UNAMA, ALEEM SIDDIQUE: I again refer you to the comments that I made to the Washington Post and to the lady over here. We realize and acknowledge that both campaign teams have raised concerns about one or another electoral institution. But what we have seen with the first round is that both candidates committed to the first round outcome that was finalised by the two electoral institutions of this country, working together to give a fair and legitimate first round outcome.

Let me make this very clear: The United Nations does not hire or fire any electoral staff. But we do want to see a better run-off than what we saw in the first round. We want to see less fraud in the run-off. And we are talking, both to the IEC and the other electoral institutions of this country, and supporting them in their efforts to have a cleaner run-off so that both candidates can have faith in the final outcome of the run-off. That is where the focus of our efforts are at this moment in time.

PAJHWOK NEWS AGENCY [translated from Dari]: You just mentioned about the concerns expressed by both campaigns of the candidates. We would like you to elaborate about those concerns. Whether these concerns have to do with the withdrawal of Dr Abdullah, coalition government or some other concerns? We need to know about those concerns expressed by those campaign teams.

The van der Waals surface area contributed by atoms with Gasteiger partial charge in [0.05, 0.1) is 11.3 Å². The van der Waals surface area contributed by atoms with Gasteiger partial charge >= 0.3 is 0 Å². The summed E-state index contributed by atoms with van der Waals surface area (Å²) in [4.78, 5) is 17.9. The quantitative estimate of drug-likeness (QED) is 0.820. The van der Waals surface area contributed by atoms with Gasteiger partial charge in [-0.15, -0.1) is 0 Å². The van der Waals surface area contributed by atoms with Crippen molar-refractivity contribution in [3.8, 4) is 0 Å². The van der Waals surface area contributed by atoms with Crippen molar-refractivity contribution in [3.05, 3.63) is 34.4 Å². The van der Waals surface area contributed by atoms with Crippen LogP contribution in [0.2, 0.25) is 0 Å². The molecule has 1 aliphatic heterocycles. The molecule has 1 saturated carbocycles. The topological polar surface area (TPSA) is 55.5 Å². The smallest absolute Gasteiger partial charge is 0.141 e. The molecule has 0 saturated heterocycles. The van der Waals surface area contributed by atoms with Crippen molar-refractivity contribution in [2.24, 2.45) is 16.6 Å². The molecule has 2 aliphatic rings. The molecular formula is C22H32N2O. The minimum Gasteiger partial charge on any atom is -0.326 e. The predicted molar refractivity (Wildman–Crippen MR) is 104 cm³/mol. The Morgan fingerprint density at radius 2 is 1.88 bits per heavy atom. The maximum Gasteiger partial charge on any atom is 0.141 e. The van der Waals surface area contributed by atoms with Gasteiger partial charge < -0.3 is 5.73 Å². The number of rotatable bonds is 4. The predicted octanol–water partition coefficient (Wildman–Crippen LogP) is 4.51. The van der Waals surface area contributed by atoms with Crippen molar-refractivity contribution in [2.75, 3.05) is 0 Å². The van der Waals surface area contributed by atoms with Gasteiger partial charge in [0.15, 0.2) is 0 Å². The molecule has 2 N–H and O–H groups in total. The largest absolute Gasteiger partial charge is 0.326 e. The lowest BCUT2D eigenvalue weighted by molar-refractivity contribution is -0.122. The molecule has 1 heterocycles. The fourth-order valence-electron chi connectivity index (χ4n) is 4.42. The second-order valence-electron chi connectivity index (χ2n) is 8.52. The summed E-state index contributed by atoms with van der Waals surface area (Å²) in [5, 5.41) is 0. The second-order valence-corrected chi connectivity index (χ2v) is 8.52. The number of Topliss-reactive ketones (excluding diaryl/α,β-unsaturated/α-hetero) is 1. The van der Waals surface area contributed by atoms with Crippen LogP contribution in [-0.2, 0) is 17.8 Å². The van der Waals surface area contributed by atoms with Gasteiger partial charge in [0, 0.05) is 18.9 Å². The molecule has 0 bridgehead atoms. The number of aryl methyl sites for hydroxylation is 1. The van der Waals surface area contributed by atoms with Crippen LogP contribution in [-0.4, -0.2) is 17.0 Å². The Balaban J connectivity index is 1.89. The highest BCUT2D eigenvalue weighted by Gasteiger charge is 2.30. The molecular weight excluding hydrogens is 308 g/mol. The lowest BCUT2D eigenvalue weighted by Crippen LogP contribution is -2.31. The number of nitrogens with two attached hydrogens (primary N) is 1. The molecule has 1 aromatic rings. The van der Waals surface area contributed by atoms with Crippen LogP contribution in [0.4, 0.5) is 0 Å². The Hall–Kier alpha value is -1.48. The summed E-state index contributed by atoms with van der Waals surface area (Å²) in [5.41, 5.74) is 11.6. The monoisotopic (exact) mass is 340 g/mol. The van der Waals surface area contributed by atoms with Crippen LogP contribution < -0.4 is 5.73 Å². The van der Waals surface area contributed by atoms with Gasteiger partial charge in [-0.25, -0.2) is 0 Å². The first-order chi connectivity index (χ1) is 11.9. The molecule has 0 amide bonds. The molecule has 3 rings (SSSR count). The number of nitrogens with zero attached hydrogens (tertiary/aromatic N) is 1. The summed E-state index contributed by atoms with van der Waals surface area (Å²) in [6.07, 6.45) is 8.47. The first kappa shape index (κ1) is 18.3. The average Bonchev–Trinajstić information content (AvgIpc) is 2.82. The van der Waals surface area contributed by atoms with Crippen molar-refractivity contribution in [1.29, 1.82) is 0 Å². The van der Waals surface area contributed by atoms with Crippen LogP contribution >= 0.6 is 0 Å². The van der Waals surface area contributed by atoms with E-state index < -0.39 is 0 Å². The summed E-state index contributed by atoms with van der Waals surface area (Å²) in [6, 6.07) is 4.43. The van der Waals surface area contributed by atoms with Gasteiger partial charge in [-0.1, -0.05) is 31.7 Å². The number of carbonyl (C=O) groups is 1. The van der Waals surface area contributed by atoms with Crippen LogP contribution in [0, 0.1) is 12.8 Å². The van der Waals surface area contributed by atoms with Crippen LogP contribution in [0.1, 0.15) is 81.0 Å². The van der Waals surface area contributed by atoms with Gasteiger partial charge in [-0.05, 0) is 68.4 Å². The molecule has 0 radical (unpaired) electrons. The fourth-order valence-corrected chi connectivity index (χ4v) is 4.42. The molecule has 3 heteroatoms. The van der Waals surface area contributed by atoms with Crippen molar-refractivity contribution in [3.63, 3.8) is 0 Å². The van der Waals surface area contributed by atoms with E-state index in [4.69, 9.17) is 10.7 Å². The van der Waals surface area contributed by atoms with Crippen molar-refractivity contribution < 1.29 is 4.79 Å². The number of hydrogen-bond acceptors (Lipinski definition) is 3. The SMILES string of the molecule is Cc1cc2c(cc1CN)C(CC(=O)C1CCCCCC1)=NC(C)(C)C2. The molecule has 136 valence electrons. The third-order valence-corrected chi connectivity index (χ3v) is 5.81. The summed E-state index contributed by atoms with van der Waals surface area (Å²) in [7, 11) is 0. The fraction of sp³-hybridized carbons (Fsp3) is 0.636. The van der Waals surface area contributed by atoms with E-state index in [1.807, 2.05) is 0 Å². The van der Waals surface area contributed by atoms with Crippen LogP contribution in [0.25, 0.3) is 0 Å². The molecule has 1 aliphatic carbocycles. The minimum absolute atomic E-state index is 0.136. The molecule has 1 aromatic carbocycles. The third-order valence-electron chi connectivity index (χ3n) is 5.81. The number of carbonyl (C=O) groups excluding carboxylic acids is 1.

UNAMA, ALEEM SIDDIQUE: I am not a politician. Politicians have raised concerns. Some of those concerns have been shared with us. You will appreciate that those are private conversations that we have with both campaign teams. I am sure both campaign teams would be very happy to share with the media the concerns that they may have. Can I suggest that you speak to the campaign teams to get it from the horse’s mouth exactly what their concerns may be.

SABA TV: Some sectors of Afghanistan said the second election will also not be free. What’s your feeling about this?

UNAMA, ALEEM SIDDIQUE: I would like to refer you to comments that the Special Representative, Kai Eide made very early on in this process, which was that these elections were never going to be easy. They are probably the most difficult and complicated elections any country could face in this particular moment in time.

We are holding elections here in downtown Kandahar, not downtown Geneva.

So I think it is important that we are realistic in the efforts that can be made. But we need to give credit to the electoral institutions of this country that they have taken us so far in this process. All throughout the process, we have heard, this is not possible, that is not possible. But we are here now and preparations are now in full swing for a second round.

At every stage, challenges have been faced and overcome.

We are now weeks away from the run-off, and we want to see a better and cleaner run-off than the first round. And there will be no let-up on the part of the United Nations in supporting the electoral institutions of this country so we can get the best possible run-off.

TAMADON TV [translated from Dari]: I don’t know if our questions are not clear or whether Mr Aleem Siddique is skillfully escaping on touching the main point that we are expecting to hear.